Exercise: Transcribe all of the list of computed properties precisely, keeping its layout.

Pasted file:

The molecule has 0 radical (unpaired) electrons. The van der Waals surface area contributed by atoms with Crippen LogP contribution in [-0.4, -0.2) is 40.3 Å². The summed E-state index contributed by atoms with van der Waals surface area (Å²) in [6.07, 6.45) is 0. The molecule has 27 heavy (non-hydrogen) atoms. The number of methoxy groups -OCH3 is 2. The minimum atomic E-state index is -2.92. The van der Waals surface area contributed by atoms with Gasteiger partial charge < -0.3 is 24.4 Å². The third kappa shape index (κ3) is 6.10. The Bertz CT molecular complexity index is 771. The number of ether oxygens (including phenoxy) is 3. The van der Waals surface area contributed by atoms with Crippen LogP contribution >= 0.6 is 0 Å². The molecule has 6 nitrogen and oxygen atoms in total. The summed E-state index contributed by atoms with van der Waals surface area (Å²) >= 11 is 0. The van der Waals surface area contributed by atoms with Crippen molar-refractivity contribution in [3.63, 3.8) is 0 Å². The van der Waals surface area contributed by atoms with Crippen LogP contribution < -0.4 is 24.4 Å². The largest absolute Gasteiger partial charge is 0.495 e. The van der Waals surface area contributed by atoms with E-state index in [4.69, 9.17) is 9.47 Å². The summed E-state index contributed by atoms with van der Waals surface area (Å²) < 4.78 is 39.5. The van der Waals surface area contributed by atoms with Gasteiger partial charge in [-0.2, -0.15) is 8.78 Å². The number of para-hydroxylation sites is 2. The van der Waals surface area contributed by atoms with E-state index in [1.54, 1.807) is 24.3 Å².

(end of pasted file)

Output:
The molecule has 0 radical (unpaired) electrons. The van der Waals surface area contributed by atoms with Crippen LogP contribution in [-0.4, -0.2) is 40.3 Å². The summed E-state index contributed by atoms with van der Waals surface area (Å²) in [6.07, 6.45) is 0. The molecule has 27 heavy (non-hydrogen) atoms. The number of methoxy groups -OCH3 is 2. The minimum atomic E-state index is -2.92. The van der Waals surface area contributed by atoms with Gasteiger partial charge < -0.3 is 24.4 Å². The third kappa shape index (κ3) is 6.10. The Bertz CT molecular complexity index is 771. The number of ether oxygens (including phenoxy) is 3. The van der Waals surface area contributed by atoms with Crippen LogP contribution >= 0.6 is 0 Å². The molecule has 6 nitrogen and oxygen atoms in total. The summed E-state index contributed by atoms with van der Waals surface area (Å²) >= 11 is 0. The van der Waals surface area contributed by atoms with Crippen molar-refractivity contribution in [3.63, 3.8) is 0 Å². The van der Waals surface area contributed by atoms with Crippen LogP contribution < -0.4 is 24.4 Å². The largest absolute Gasteiger partial charge is 0.495 e. The van der Waals surface area contributed by atoms with E-state index in [4.69, 9.17) is 9.47 Å². The summed E-state index contributed by atoms with van der Waals surface area (Å²) < 4.78 is 39.5. The van der Waals surface area contributed by atoms with Gasteiger partial charge in [-0.2, -0.15) is 8.78 Å². The number of para-hydroxylation sites is 2. The van der Waals surface area contributed by atoms with E-state index in [1.54, 1.807) is 24.3 Å².